Tell local B.C. Municipal representatives to vote for wild salmon Habitat Restoration — Watershed Watch Salmon Society
Over 1500 km of streams, sloughs and side channels in the lower Fraser River are impacted by archaic flood control structures that kill fish or block their access to these vital habitats. These structures need to be replaced or upgraded to protect communities along the Fraser River from flooding. We can’t just replace these fish-killing structures with more of the same. A resolution is coming forward at the Union of BC Municipalities AGM with huge implications for wild salmon. Will you ask your elected representative to VOTE YES for wild salmon at UBCM 2020?

Water Quality:

Smoke and acid: where wildfires meet the ocean —The Narwhal
As forest fires burn uncontrollably south of the U.S. border, the smoky skies over B.C. hint at the suffocating life in an ocean growing increasingly acidic. Ocean acidification is caused by the growing concentration of carbon dioxide in our atmosphere, which increases the amount of carbon dioxide that dissolves into the sea. Once it enters the ocean, carbon dioxide interacts with water molecules and undergoes two chemical reactions, the outcome of which is increased seawater acidity and altered carbonate chemistry. Already, shellfish aquaculture facilities along the Pacific Northwest coast from Oregon to British Columbia are suffering from the mass mortality of larval oysters, mussels, clams and scallops.

The home of the Klondike gold flush — MacLean’s Magazine
For decades, Dawson City was notorious among Canada’s poorest performers on sewage treatment. Like Victoria and some East Coast cities, the historic Yukon town pumped raw sewage into the nearest major water body – the Yukon River. After a judge forced historic Dawson City to fix its raw-sewage problem, the never-ending quest to build a system that works—and doesn’t bankrupt the place—has even Yukon’s premier saying ‘WTF’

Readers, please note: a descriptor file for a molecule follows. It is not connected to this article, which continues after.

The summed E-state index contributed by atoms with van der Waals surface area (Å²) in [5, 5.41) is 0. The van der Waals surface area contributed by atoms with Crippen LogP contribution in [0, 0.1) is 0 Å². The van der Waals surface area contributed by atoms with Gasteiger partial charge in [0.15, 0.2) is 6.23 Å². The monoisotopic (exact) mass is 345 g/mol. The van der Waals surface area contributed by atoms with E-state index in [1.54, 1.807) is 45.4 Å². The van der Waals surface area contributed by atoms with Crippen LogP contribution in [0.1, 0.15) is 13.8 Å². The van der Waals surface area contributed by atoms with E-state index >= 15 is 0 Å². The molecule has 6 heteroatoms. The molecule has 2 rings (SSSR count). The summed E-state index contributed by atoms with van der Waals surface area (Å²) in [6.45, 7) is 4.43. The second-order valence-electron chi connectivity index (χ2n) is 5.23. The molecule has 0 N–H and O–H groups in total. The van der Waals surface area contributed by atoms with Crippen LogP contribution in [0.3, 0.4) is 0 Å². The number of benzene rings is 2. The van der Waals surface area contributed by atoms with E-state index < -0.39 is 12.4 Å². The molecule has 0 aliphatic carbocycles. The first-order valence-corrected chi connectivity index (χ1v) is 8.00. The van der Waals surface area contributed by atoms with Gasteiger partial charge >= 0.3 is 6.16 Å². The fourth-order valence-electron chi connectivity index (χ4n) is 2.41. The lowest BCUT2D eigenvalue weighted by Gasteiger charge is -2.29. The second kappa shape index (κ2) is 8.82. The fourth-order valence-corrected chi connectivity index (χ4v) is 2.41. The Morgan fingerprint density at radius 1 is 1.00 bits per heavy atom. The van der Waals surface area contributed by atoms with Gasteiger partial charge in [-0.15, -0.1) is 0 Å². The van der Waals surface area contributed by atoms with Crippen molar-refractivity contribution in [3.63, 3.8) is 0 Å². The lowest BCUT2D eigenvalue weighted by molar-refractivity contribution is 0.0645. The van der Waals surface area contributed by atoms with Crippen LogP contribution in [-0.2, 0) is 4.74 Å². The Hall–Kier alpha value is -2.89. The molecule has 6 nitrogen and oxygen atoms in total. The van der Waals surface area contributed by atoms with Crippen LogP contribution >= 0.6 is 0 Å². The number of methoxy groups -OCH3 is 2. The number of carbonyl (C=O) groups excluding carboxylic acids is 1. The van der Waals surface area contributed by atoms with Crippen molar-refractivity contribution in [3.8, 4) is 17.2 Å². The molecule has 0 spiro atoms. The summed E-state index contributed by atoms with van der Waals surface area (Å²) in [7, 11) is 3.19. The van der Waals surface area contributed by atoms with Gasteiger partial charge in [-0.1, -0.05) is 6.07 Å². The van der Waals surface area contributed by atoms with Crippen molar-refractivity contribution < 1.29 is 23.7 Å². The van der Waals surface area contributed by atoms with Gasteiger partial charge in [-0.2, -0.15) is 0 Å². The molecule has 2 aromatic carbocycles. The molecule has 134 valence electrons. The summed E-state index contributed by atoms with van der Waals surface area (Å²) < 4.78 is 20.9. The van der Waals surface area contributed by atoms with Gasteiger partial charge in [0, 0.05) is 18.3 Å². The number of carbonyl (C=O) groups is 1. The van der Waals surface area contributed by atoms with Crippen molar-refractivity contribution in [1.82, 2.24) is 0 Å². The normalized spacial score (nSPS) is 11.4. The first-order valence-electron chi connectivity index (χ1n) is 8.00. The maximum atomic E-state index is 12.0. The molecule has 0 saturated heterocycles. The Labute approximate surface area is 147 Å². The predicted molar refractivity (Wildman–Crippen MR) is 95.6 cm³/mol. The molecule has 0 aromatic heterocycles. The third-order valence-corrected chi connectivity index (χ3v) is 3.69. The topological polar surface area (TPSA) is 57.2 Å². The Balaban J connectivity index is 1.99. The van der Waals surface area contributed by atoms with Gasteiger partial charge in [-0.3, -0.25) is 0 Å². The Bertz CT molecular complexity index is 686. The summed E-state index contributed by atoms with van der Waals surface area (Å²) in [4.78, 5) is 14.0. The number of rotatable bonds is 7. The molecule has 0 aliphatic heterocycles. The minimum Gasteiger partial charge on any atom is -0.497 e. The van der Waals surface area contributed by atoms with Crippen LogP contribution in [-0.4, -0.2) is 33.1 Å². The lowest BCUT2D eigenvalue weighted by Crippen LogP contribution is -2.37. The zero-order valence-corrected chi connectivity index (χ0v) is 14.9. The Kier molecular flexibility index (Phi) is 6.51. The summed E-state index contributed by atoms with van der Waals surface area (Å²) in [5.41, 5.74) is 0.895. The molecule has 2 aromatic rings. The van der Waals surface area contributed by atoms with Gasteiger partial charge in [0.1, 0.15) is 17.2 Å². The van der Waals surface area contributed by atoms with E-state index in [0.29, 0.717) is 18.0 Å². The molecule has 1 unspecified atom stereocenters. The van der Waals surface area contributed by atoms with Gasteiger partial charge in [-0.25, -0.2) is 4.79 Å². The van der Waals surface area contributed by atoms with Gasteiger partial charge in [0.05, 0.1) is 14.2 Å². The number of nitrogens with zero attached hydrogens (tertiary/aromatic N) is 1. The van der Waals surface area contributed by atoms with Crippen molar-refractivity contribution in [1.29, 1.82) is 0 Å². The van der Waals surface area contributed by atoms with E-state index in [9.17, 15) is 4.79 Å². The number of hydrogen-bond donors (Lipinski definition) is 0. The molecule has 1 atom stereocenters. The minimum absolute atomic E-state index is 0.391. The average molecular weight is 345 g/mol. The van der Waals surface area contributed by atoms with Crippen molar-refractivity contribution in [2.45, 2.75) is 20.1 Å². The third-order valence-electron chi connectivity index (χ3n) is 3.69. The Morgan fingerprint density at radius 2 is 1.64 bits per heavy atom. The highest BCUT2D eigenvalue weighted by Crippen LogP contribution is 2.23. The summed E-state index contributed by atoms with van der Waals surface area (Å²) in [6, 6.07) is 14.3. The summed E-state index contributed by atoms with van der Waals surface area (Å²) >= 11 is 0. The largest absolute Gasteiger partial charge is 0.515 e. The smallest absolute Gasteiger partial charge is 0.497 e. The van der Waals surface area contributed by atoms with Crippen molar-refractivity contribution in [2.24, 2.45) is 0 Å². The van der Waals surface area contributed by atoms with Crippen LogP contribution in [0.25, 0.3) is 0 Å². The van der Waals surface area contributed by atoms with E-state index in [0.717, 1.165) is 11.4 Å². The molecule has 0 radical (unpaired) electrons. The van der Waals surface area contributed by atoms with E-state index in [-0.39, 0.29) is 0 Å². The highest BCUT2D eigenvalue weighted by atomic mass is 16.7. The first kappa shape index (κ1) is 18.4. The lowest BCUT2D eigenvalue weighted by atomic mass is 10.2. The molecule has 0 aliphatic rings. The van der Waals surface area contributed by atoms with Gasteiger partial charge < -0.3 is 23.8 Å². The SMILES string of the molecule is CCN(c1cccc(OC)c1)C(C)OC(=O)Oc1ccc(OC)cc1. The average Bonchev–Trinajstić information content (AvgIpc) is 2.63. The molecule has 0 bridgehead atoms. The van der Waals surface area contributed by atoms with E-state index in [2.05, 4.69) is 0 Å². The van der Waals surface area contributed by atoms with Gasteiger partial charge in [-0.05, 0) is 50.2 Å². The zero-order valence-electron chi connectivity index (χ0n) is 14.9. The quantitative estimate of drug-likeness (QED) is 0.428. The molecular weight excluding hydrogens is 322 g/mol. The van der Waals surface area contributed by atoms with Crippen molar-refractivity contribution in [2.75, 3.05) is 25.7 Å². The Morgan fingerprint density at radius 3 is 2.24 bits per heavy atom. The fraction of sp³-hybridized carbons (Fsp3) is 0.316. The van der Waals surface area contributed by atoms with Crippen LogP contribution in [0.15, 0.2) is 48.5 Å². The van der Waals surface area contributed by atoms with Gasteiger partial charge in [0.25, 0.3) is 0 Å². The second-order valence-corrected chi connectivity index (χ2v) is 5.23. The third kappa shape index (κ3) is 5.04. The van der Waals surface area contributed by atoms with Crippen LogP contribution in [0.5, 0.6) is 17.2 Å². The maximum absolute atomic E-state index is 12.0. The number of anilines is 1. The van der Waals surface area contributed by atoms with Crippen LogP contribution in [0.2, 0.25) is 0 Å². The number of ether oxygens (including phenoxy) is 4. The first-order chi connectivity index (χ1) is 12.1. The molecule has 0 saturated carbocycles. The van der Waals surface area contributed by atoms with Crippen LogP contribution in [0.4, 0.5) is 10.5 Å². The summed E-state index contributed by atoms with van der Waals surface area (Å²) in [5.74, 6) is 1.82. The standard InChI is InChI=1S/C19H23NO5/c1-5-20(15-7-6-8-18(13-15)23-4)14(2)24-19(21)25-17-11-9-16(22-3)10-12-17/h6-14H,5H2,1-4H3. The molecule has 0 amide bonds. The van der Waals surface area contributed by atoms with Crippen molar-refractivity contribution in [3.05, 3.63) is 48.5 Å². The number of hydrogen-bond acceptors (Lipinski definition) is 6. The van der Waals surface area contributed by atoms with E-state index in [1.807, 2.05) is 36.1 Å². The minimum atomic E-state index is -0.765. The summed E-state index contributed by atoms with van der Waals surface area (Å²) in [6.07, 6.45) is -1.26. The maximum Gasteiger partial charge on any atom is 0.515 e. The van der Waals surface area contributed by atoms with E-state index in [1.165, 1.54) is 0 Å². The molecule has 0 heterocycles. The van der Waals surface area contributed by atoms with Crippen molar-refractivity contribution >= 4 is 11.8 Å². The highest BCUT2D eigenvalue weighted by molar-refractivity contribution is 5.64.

Inside the ongoing mission to scrub clean B.C.’s wild beaches — Salmon Arm Observer
In British Columbia, the provincial government has funded the crews and boats of several small ship adventure tour companies—which have had their seasons scuppered due to COVID-19—to help remove marine debris from the province’s long, convoluted coastline. In all, nine boats and over 100 crew members will help clean 1,000 kilometers of remote shoreline.

Jacques Cousteau’s Grandson Wants to Build the International Space Station of the Sea — Smithsonian Magazine
In 1963, Jacques Cousteau lived underwater for one month with four other aquanauts in the Continental Shelf Station Two (Conshelf 2). Now, 57 years later, Cousteau’s grandson Fabien is to build the world’s largest underwater research station, Proteus, in a marine protected area off the coast of Curaçao. In 2014, Fabien spent 31 days in the Aquarius Reef Base, the last remaining under-sea research station built in 1986. The 400-square foot base sits on the seabed off Key Largo in the Florida Keys.

What is a hurricane storm surge? — EarthSky
Of all the hazards that hurricanes bring, storm surge is the greatest threat to life and property along the coast. Storm surge begins over the open ocean. The strong winds of a hurricane push the ocean waters around and cause water to pile up under the storm. The low air pressure of the storm also plays a small role in lifting the water level. The height and extent of this pile of water depend on the strength and size of the hurricane.


World River’s Day September 27th
Join people in Canada and around the world to celebrate our life-giving rivers. Organize an event in your community or attend one!

Morlock Appointed Director of Government Affairs for Canadian Sportfishing Industry Association — Fishing Wire
Directors of the Canadian Sportfishing Industry Association and the Canadian National Sportfishing Foundation are pleased to announce that Phil Morlock has been appointed Director of Government Affairs for both organizations, effective September 1st, 2020. CSIA/CNSF President Kim Rhodes commented, “Phil’s dedication and determination to set things right for the betterment of millions of Canadian anglers will continue during the peak of threats we are now facing in Canada from environmental groups”.

The Vancouver Aquarium is closing temporarily
Citing COVID-19-related reductions in visitors, Ocean Wise will be laying off over 200 Vancouver Aquarium employees, though animal care, research, and other programs will continue.

IGFA Releases 2020 Program Report — IGFA
The International Game Fish Association (IGFA) recently released its 2020 IGFA Program Report, an annual publication that outlines the breadth of the organization’s work around the world.


Walmart reports sales of ‘unlikely items’ like fishing rods — Angling International
Walmart, the world’s biggest retailer and a prized outlet among fishing tackle brands, made special mention of fishing tackle sales as it revealed an impressive profit jump for the latest financial quarter. The chain posted net income of $6.5 billion, up almost 80% from the same period last year.